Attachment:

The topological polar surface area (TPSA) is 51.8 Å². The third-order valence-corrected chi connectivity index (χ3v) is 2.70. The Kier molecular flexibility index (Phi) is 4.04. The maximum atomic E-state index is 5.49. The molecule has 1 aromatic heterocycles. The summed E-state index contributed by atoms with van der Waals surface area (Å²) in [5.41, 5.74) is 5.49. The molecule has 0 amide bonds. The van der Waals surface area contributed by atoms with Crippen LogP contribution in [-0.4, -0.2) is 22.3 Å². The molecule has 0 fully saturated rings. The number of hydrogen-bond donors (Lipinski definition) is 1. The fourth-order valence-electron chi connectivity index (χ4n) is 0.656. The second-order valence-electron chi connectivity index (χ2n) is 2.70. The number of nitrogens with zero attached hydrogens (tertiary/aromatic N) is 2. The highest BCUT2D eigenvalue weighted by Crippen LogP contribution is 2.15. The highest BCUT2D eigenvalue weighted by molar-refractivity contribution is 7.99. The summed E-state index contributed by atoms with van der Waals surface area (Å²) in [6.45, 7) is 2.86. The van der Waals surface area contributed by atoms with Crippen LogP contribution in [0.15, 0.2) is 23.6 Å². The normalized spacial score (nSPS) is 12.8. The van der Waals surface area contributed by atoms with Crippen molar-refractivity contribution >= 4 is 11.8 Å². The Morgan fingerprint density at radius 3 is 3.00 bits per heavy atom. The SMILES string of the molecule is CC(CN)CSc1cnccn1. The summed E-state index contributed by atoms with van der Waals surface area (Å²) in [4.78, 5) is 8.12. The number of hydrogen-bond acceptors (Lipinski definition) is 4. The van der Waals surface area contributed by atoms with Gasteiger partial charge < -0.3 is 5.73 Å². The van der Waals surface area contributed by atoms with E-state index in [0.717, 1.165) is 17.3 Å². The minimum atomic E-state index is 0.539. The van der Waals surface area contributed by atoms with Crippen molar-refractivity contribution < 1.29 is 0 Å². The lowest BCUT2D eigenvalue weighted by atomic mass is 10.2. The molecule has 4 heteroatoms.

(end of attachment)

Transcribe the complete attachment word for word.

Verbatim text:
The topological polar surface area (TPSA) is 51.8 Å². The third-order valence-corrected chi connectivity index (χ3v) is 2.70. The Kier molecular flexibility index (Phi) is 4.04. The maximum atomic E-state index is 5.49. The molecule has 1 aromatic heterocycles. The summed E-state index contributed by atoms with van der Waals surface area (Å²) in [5.41, 5.74) is 5.49. The molecule has 0 amide bonds. The van der Waals surface area contributed by atoms with Crippen LogP contribution in [-0.4, -0.2) is 22.3 Å². The molecule has 0 fully saturated rings. The number of hydrogen-bond donors (Lipinski definition) is 1. The fourth-order valence-electron chi connectivity index (χ4n) is 0.656. The second-order valence-electron chi connectivity index (χ2n) is 2.70. The number of nitrogens with zero attached hydrogens (tertiary/aromatic N) is 2. The highest BCUT2D eigenvalue weighted by Crippen LogP contribution is 2.15. The highest BCUT2D eigenvalue weighted by molar-refractivity contribution is 7.99. The summed E-state index contributed by atoms with van der Waals surface area (Å²) in [6.45, 7) is 2.86. The van der Waals surface area contributed by atoms with Crippen LogP contribution in [0.15, 0.2) is 23.6 Å². The normalized spacial score (nSPS) is 12.8. The van der Waals surface area contributed by atoms with Crippen molar-refractivity contribution >= 4 is 11.8 Å². The Morgan fingerprint density at radius 3 is 3.00 bits per heavy atom. The SMILES string of the molecule is CC(CN)CSc1cnccn1. The summed E-state index contributed by atoms with van der Waals surface area (Å²) in [4.78, 5) is 8.12. The number of hydrogen-bond acceptors (Lipinski definition) is 4. The van der Waals surface area contributed by atoms with Gasteiger partial charge < -0.3 is 5.73 Å². The van der Waals surface area contributed by atoms with E-state index in [0.717, 1.165) is 17.3 Å². The minimum atomic E-state index is 0.539. The van der Waals surface area contributed by atoms with Crippen molar-refractivity contribution < 1.29 is 0 Å². The lowest BCUT2D eigenvalue weighted by atomic mass is 10.2. The molecule has 4 heteroatoms.